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Junior league major


Angelos Damaskos started working in energy financing in the 1980s and set up Sector Investment Managers in 2004, based on his belief in a com-modities super-cycle.

His flagship junior oils trust has won supporters over its five-and-a-half years, typically outperforming its benchmark and the oil price by avoiding the integrated majors. Instead, Damaskos focuses on small and mid-cap upstream exploration and production companies as these have operational leverage to rising commodity prices.

“Some of the integrated majors have up to half their assets in infrastructure, storage and transportation, which are all subject to different business factors than oil prices,” he says. “This means smaller E&P firms will typically outperform bigger ones in a major bull cycle for oil.”

Damaskos also launched a junior mining fund last year, focusing on goldmining stocks. He feels the current debt issues in many Western countries increase the threat of inflation, with gold usually a strong store of value – and alternative to major currencies – in such periods.

The fund manager’s belief in the commodity super-cycle is grounded in the mass industrialisation of several giant Asian countries following the breakdown of communism last century.

With around three billion people across China, India and Russia alone, he highlights massive demand for energy and basic materials as these countries continue to develop their manufacturing base.

“This effect is similar in scale to the huge industrialisation of America at the start of the last century,” says Damaskos.

“Another key factor in surging commodity prices has been constrained supply, with few major finds in the 1980s and ’90s and explor-ation at a low point. Huge demand together with restricted supply saw prices on an upward path until the middle of 2008, with oil reaching $147 a barrel.”

As the financial crisis hit, this price plummeted to $33 by January 2009 although it is now back near $80 and Damaskos sees the overall trend as still firmly upwards.

On junior oils, the basic strategy is to limit risk by avoiding factors the team cannot control, steering clear of the political risks associated with Russia, for example.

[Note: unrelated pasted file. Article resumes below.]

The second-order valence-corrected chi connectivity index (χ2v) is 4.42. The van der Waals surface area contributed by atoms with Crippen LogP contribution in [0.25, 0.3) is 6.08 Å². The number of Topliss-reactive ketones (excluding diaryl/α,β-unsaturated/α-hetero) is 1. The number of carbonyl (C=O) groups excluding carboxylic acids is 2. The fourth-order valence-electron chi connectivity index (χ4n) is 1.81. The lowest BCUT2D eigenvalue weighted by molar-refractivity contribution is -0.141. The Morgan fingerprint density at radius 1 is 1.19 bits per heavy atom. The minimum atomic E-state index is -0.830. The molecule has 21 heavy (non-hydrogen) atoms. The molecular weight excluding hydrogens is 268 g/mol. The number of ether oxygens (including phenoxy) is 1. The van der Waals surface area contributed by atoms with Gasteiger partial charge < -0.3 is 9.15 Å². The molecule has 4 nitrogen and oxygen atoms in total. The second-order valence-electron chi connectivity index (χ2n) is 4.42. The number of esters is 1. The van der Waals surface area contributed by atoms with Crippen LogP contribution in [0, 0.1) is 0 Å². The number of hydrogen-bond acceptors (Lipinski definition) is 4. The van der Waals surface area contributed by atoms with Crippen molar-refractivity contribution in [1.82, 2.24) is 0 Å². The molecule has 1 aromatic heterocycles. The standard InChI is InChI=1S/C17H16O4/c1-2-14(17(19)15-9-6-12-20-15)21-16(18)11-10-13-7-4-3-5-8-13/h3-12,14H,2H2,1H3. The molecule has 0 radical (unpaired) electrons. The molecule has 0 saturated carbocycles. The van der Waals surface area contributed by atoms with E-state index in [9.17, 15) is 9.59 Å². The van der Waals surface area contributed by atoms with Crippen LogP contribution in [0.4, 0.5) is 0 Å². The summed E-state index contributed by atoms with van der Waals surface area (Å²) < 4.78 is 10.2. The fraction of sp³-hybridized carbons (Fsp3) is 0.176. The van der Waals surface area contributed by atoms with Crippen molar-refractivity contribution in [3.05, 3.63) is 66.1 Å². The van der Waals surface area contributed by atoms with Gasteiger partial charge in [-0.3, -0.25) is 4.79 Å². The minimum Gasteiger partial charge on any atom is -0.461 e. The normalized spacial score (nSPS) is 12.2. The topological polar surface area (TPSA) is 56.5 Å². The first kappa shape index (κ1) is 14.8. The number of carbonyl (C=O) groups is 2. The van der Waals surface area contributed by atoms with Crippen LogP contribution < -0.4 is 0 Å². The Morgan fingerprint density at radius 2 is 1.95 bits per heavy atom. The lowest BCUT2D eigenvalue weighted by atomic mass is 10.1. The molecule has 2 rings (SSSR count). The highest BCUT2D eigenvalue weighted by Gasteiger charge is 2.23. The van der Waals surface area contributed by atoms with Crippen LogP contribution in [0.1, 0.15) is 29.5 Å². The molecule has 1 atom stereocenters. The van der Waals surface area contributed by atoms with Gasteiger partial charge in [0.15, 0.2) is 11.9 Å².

Damaskos also tends not to invest in companies at the earliest stages of exploration, preferring those that have found reserves and are either already producing oil or moving towards that stage.

“We want pure exposure to rising oil prices and try to isolate any other risks in the market, which helped our performance in a difficult 2008,” he says.

This also means staying away from the integrated oil giants – largely to avoid their major exposure to non-energy risks – and the biggest holding in junior oils is Tullow Oil.

Damaskos shifted into convertible debt issues from energy stocks in 2008 to reduce risk, moving back into equities as conditions improved the following year. More recently, he has been looking to move into the better capitalised mid-caps, expecting a volatile 2010 as Governments wrestle with sovereign debt issues.

Damaskos says: “In the short term, we are expecting the oil price to remain in the $65-$85 range, with supply and demand more balanced than they have been as Asia looks to prevent any overheating.

“The industrialisation of these countries is far from over but China and India have moved to slow manufacturing down in recent months and much higher commodity prices are unlikely until the world is in a stronger recovery phase and Asian demand increases again.”

Supply remains relatively constrained, despite recent major oil finds – off the coast of Brazil and the Canadian Tar Sands, for example.

Extraction costs on these are considerable and no production is expected for several years.

Such projects are also only viable when the price per barrel is higher, with Canadian reserves mixed with sand, for instance, as opposed to the light crude of other finds.

This leaves Opec as the only body with the capacity to increase supply in the immediate future and events in 2006-08 showed the cartel unable to keep a lid on soaring prices as demand surged.

Damaskos says: “Commodity prices are more volatile at present but if you believe they will remain at or above current levels for the medium and even long term, owning well-capitalised companies involved in this part of the market is an intelligent way to invest.”


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